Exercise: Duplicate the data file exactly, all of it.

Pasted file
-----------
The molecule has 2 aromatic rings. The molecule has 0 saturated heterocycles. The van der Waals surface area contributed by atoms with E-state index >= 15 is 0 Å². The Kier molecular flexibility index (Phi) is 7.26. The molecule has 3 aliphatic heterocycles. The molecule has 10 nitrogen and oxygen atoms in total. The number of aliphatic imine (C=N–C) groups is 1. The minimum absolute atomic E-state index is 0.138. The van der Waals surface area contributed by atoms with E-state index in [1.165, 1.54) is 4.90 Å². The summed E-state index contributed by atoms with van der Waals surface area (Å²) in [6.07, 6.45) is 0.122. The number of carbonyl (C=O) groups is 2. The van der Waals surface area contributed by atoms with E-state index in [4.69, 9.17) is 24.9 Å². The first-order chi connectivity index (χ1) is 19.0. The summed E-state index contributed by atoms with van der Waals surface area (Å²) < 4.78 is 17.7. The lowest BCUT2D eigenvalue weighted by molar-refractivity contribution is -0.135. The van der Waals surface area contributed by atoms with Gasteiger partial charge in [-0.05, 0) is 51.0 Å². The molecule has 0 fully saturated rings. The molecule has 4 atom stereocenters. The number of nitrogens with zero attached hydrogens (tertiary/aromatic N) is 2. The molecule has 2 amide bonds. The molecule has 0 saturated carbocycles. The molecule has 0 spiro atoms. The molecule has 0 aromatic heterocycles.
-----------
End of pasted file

The molecule has 2 aromatic rings. The molecule has 0 saturated heterocycles. The van der Waals surface area contributed by atoms with E-state index >= 15 is 0 Å². The Kier molecular flexibility index (Phi) is 7.26. The molecule has 3 aliphatic heterocycles. The molecule has 10 nitrogen and oxygen atoms in total. The number of aliphatic imine (C=N–C) groups is 1. The minimum absolute atomic E-state index is 0.138. The van der Waals surface area contributed by atoms with E-state index in [1.165, 1.54) is 4.90 Å². The summed E-state index contributed by atoms with van der Waals surface area (Å²) in [6.07, 6.45) is 0.122. The number of carbonyl (C=O) groups is 2. The van der Waals surface area contributed by atoms with E-state index in [4.69, 9.17) is 24.9 Å². The first-order chi connectivity index (χ1) is 19.0. The summed E-state index contributed by atoms with van der Waals surface area (Å²) < 4.78 is 17.7. The lowest BCUT2D eigenvalue weighted by molar-refractivity contribution is -0.135. The van der Waals surface area contributed by atoms with Gasteiger partial charge in [-0.05, 0) is 51.0 Å². The molecule has 0 fully saturated rings. The molecule has 4 atom stereocenters. The number of nitrogens with zero attached hydrogens (tertiary/aromatic N) is 2. The molecule has 2 amide bonds. The molecule has 0 saturated carbocycles. The molecule has 0 spiro atoms. The molecule has 0 aromatic heterocycles.